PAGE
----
The Interac Experience Part Five – Training & Observation

As the first year rolled on, things got a lot easier. I got into a rhythm and I developed better lesson plans and better understanding of what I needed to do. As you’d expect, right? Also I got to know the students a lot better, know them by name, which really helped. Not all of them, of course, but well, a good number.

InteracLogo

Interac, to keep you up to speed, have trainings at regular intervals and will watch your classes. For the people in their first year, they may well get a number of observed lessons, which can be quite nerve-wracking. My first observed lesson took a little while to come, in June 2012 just before the first set of exams. High Schools run exams four times through the year, and as an ESL teacher I was asked to make part of the exam for some of my classes. I was also asked to do a bit of correction, my tests and some of the others.

It’s pot luck really whether you’ll be asked to mark half the school or nothing at all, but probably it will be somewhere in between. So, my first observed class was a revision one for the second year test. Maybe that helped me, because I knew what had to be revised and there was less pressure for it to be an amazing class. I still remember being very nervous beforehand. Afterwards, the area manager who had observed the class was very complimentary and I needn’t have worried.

He also passed on a great tip I used from then on in – with the worksheets, make an A3 copy of each page and stick it on the board. Then you can point to where the class is at on the worksheet and the struggling students won’t get lost. He also advised me to try taking a little timer to class and give the students set times to finish tasks, which also worked wonders for me. So there are some hints in lessons if you’re struggling at all – they both really help you hold the lesson structure in the classroom.

from uni.edu

from uni.edu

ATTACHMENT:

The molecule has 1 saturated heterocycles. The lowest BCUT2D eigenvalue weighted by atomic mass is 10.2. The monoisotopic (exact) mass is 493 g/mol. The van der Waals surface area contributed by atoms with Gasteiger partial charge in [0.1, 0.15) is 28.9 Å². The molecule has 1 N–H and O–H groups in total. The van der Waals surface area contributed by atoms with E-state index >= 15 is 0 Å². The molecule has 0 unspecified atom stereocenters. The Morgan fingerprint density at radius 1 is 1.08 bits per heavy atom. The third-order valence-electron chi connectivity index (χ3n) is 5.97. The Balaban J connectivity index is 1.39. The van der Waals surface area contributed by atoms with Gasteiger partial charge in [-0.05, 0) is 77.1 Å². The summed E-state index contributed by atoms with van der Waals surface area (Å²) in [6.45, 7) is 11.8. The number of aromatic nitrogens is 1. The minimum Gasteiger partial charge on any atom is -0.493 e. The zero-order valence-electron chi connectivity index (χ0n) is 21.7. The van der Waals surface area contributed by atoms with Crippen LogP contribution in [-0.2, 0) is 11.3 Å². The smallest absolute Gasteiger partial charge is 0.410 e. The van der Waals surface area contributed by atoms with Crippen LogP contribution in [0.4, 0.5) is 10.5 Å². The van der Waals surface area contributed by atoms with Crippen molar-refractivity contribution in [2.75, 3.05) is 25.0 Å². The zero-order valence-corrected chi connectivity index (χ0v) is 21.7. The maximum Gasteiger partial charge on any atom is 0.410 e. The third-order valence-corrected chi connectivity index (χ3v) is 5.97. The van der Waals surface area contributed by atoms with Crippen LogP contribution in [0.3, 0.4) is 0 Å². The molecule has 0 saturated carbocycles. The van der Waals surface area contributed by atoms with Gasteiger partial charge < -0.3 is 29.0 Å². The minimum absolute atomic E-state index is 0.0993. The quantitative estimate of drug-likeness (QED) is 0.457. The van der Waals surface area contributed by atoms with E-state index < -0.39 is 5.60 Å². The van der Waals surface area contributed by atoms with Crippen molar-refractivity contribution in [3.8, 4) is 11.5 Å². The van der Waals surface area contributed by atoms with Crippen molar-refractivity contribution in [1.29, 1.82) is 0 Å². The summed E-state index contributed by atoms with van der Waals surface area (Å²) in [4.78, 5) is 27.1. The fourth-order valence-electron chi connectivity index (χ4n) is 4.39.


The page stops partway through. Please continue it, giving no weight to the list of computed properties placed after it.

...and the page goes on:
I had two more observed lessons in the first year. One was right at the end of the school year and someone from the Board of Education was going to come, and I was pretty nervous. In the end, they pulled out and the person who came to observe was 15 minutes late! Interac often videos lessons too to use for training purposes. The last two classes I had observed were both F classes – all boys, the rowdiest classes I had. But, they were suddenly amazingly well behaved with a guest in the room I am happy to say!

In my second year, I only had one class observed. If they feel you are going all right, well, Interac don’t give you a lot of observation. It’s tougher on those who are struggling a little, I know some people were observed very often because of issues the school had. If the school doesn’t say anything about the teachers, well, life just goes on. If they complain, Interac get worried about the contract to that school and will do as much as they can to keep the school happy.

Japan, 7english, 1

Trainings were again more frequent in my first year. In my second we only had two. There were area trains and prefectural trainings, the latter of which involved everyone coming to Morioka for a big meeting. They cancelled the January training this year because in 2013 a couple of people had car accidents thanks to the snowy conditions on the way to Morioka!

Area trainings were quite relaxed, and neither rivalled the orientation week for stress levels. It was really valuable to be able to spend time talking about issues and instances that cropped up in the class room and ways to deal with them. Not just the class room but also with staff. Debriefing is always valuable.

Demo lessons are also something practiced in training. Or videos watched. This did get a little tedious at times when 8 people gave the same demo lesson (albeit a shortened version) over and over again. But in a small group it was always possible to have a little laugh here and there, making it a good experience.

The prefectural meetings sometimes included a talk about road safety, especially the one that came before winter. They showed us a video of taxis involved in accidents as the taxis must have cameras fixed. As my friend Luke said, ‘the only thing we learnt was not to get in a taxi in Morioka!’

That’s pretty much the extent of the training and observation from Interac, who I think are more thorough than some others. Next week will be the last in this series when I’ll talk more about life, bills, taxes and getting out. Tomorrow, it’s time for another Sunday Spotlight, so don’t miss that one either! May the journey never end!

 

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